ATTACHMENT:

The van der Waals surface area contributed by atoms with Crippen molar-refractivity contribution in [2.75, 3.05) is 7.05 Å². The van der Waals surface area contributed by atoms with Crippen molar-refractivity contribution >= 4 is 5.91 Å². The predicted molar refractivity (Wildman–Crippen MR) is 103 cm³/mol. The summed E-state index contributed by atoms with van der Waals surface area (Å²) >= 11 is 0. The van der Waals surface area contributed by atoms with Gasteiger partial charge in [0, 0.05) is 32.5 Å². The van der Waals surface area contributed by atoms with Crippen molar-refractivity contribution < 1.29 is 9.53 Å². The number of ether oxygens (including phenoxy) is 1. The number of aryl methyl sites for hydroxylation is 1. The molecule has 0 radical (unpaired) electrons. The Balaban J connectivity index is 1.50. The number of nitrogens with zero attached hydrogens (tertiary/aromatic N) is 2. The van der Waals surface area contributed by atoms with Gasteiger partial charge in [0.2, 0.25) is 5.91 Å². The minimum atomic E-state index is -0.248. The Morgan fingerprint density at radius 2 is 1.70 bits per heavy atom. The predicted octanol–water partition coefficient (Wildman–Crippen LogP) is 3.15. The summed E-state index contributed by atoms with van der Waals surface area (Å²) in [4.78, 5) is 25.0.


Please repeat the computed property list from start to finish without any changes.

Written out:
The van der Waals surface area contributed by atoms with Crippen molar-refractivity contribution in [2.75, 3.05) is 7.05 Å². The van der Waals surface area contributed by atoms with Crippen molar-refractivity contribution >= 4 is 5.91 Å². The predicted molar refractivity (Wildman–Crippen MR) is 103 cm³/mol. The summed E-state index contributed by atoms with van der Waals surface area (Å²) >= 11 is 0. The van der Waals surface area contributed by atoms with Gasteiger partial charge in [0, 0.05) is 32.5 Å². The van der Waals surface area contributed by atoms with Crippen molar-refractivity contribution < 1.29 is 9.53 Å². The number of ether oxygens (including phenoxy) is 1. The number of aryl methyl sites for hydroxylation is 1. The molecule has 0 radical (unpaired) electrons. The Balaban J connectivity index is 1.50. The number of nitrogens with zero attached hydrogens (tertiary/aromatic N) is 2. The van der Waals surface area contributed by atoms with Gasteiger partial charge in [0.2, 0.25) is 5.91 Å². The minimum atomic E-state index is -0.248. The Morgan fingerprint density at radius 2 is 1.70 bits per heavy atom. The predicted octanol–water partition coefficient (Wildman–Crippen LogP) is 3.15. The summed E-state index contributed by atoms with van der Waals surface area (Å²) in [4.78, 5) is 25.0.